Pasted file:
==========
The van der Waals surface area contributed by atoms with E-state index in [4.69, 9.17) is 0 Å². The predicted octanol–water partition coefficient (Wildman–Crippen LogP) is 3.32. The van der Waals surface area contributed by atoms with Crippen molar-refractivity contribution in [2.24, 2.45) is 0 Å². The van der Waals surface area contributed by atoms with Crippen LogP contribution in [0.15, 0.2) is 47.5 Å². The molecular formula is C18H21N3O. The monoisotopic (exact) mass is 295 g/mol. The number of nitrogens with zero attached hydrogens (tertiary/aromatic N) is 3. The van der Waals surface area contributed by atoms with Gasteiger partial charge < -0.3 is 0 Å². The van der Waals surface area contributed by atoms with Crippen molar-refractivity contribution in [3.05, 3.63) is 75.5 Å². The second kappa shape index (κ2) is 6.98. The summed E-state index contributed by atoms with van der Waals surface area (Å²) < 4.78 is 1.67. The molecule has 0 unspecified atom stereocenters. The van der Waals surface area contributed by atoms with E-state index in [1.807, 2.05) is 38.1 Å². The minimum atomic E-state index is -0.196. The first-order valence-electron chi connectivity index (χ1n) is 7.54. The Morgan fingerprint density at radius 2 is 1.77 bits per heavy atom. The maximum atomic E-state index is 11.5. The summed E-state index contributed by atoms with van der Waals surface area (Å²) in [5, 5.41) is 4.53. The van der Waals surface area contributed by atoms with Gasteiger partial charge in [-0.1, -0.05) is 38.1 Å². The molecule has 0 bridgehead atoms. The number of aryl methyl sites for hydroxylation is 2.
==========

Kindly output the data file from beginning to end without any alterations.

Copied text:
The van der Waals surface area contributed by atoms with E-state index in [4.69, 9.17) is 0 Å². The predicted octanol–water partition coefficient (Wildman–Crippen LogP) is 3.32. The van der Waals surface area contributed by atoms with Crippen molar-refractivity contribution in [2.24, 2.45) is 0 Å². The van der Waals surface area contributed by atoms with Crippen LogP contribution in [0.15, 0.2) is 47.5 Å². The molecular formula is C18H21N3O. The monoisotopic (exact) mass is 295 g/mol. The number of nitrogens with zero attached hydrogens (tertiary/aromatic N) is 3. The van der Waals surface area contributed by atoms with Gasteiger partial charge < -0.3 is 0 Å². The van der Waals surface area contributed by atoms with Crippen molar-refractivity contribution in [3.05, 3.63) is 75.5 Å². The second kappa shape index (κ2) is 6.98. The summed E-state index contributed by atoms with van der Waals surface area (Å²) < 4.78 is 1.67. The molecule has 0 unspecified atom stereocenters. The van der Waals surface area contributed by atoms with E-state index in [1.807, 2.05) is 38.1 Å². The minimum atomic E-state index is -0.196. The first-order valence-electron chi connectivity index (χ1n) is 7.54. The Morgan fingerprint density at radius 2 is 1.77 bits per heavy atom. The maximum atomic E-state index is 11.5. The summed E-state index contributed by atoms with van der Waals surface area (Å²) in [5, 5.41) is 4.53. The van der Waals surface area contributed by atoms with Gasteiger partial charge in [-0.1, -0.05) is 38.1 Å². The molecule has 0 bridgehead atoms. The number of aryl methyl sites for hydroxylation is 2.